This article originally appeared in "Before Ripping Out That Old Automation System, Try Getting it Back in Shape First."
AeroSpec in Chandler, Arizona, designs and builds a variety of custom automated equipment for the medical, semiconductor, automotive and defense industries. David Perkon, vice president, says he's seen many problems with legacy control systems.
"It's not uncommon to have firmware and software driver issues with legacy hardware and software," he says. "Working with a dated operating system or updating the operating system can cause issues with I/O drivers, application software and PC-based operator interfaces. A programmable controller's firmware might not be compatible with rack-mounted motion control cards and other smart modules."
Roadblocks to upgrading are many, he says. "There are the ‘It costs too much money,' or ‘I can't afford the downtime' customers. With many customers, not updating legacy hardware and software is more of a culture than a time-and-money issue. It's the ‘It's running fine, don't mess with it' attitude. All that sounds reasonable until the reality of failures brings production to a halt. Many customers just don't want to spend the money or are afraid to upgrade until they absolutely have to."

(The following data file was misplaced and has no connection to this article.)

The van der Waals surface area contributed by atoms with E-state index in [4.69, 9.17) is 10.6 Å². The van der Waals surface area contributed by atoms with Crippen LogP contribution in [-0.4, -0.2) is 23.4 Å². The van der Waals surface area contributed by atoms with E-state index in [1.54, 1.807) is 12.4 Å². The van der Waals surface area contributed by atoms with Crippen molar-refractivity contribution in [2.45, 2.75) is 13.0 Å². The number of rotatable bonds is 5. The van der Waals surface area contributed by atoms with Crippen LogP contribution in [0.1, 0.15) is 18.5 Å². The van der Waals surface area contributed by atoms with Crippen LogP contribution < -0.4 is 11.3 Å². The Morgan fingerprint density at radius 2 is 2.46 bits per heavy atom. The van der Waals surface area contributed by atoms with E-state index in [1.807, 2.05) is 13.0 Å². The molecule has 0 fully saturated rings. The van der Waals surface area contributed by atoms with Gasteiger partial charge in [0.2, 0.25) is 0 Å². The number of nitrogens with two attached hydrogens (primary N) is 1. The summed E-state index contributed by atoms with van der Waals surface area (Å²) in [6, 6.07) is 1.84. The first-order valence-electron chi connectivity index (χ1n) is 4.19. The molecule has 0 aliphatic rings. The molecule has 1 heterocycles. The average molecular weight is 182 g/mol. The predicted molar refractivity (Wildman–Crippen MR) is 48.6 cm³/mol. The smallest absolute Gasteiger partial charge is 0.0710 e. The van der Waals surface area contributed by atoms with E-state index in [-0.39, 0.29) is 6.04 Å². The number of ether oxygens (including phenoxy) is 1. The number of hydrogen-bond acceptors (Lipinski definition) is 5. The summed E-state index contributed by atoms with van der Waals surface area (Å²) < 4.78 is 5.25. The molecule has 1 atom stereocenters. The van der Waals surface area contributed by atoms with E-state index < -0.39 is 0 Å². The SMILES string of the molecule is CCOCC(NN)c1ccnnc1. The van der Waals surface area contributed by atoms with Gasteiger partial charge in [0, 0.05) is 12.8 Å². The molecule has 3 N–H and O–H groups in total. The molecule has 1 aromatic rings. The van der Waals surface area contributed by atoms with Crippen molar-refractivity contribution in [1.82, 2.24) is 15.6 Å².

Significant machine downtime was occurring because of product breakage, machine jams and alignment issues. A team of three maintenance technicians were required to support the 10 machines every shift. Although the technicians kept the equipment running, the root cause of the problems—the controls hardware—was never addressed.
AeroSpec performed a detailed equipment study and found the legacy control system and software were limiting production. The machine controller and motion control hardware were upgraded.
"Replacing the motion controller with a Rockwell Automation CompactLogix controller and Kinetix multi-axis servodrives greatly improved machine performance," Perkon reports. "The new hardware fit nicely in the existing control enclosure, and a new PanelView HMI enabled the addition of machine status, fault display, manual functions and setpoint adjustment screens."
The upgraded hardware allowed programming of a new machine sequence with a creative motion profile. "In the end, we tripled the speed of the equipment and significantly reduced scrap," Perkon beams. "The control hardware and software upgrade also helped highlight other areas where the equipment could be optimized. It's simple math. The new hardware and software quickly paid for themselves."